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It is an acknowledged role of this House to seek greater time for reflection where flawed legislation or flawed implementation is put before us. In my view this is precisely such a case where we need more time to get the policy, its funding and implementation right. I therefore support this amendment.

Baroness Turner of Camden: I rise because I fully support the Bill and have done from the very beginning. I also have some information from the Government about the work that they have already been doing with councils to ensure that councils have as much information as possible about the policy, the support that will be provided and the amount of central funding that they will receive. Moreover, we are talking here about people with the highest needs. Most of them have been anticipating that they will have a service from 1 October 2010 and I do not really think that we should disappoint them when they have been expecting an improved service. In point of fact, of course, one of the most important groups is the people who actually care for them. I have been a carer myself; I know how one waits and hopes for some assistance and is very unhappy when one does not get any. The amendment from the noble Lord, Lord Best, should not be accepted. We should proceed as fast as we can to get this policy operating so that people who have high needs get some assistance as soon as possible.

Baroness Howarth of Breckland: I had not intended to speak but, listening to some of the debate, I want to add a very short comment.

I am certainly concerned for carers and users and the disappointment that they might face if this is not implemented as soon as possible. As someone who works in the sector all the time, I think that we have to face the reality of who will be disappointed and who will receive the service. What is absolutely clear is that, whatever happens, there will be rationing. We have heard the arguments-I shall not repeat them-from the noble Lord, Lord Sutherland, the noble Baroness, Lady Barker, and others, about the situation in local authorities. We all know that at the moment there are not enough domiciliary carers to meet the need. Those providers of domiciliary care services know that currently they are sending people in at six o'clock at night to put people to bed and at six o'clock in the morning to get them up, because that is the only time slot that remains. If we introduce the legislation immediately, a range of people who are currently receiving services, but who are not at the heaviest end in the community, and will therefore lose those services because the services will be moved to people who can afford to pay for them but who will have a right to them. My worry is for those carers. I declare an interest as someone with responsibility for someone with serious Alzheimer's in the community in the north of England and who may well benefit from this change. I think that we have to think very carefully.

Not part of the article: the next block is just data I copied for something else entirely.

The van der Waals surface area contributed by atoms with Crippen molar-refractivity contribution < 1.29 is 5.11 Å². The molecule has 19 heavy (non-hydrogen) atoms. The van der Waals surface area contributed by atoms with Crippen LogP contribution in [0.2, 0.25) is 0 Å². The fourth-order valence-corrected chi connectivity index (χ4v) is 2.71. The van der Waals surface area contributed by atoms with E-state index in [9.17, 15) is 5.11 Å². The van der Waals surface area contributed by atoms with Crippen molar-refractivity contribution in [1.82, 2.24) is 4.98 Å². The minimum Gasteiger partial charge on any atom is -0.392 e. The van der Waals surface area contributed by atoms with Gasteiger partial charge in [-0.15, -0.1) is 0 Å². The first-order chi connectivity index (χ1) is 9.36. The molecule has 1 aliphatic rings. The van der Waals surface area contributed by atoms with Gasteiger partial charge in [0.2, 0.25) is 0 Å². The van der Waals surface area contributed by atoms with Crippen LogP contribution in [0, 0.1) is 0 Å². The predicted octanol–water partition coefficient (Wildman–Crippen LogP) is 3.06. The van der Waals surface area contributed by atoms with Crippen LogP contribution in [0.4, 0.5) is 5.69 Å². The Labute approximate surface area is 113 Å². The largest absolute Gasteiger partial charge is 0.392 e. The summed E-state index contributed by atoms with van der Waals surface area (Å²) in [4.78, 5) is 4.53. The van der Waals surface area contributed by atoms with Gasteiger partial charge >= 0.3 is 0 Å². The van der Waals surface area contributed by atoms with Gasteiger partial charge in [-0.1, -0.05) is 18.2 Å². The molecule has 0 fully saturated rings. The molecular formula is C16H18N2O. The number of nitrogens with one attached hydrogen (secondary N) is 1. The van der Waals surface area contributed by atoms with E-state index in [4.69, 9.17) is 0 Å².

My other reason for speaking is that I do not wish the Bill to fail. I do not want to support what might be a wrecking amendment. We have long waited for social care to be on the agenda-for those who need that type of social care to have the same kind of benefit as they would if they went into hospital. Many

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of them are the same patients/clients; they are the same people who need that kind of service. I hope that we will not lose the side of the Bill that takes us into the Green Paper.

Local authorities need time. Practically, they will have to sort out who does and who does not receive a service. Although I find it hard to disagree with some of my colleagues who support carers and carers' associations, some of those people will lose out because there simply will not be enough money to go round.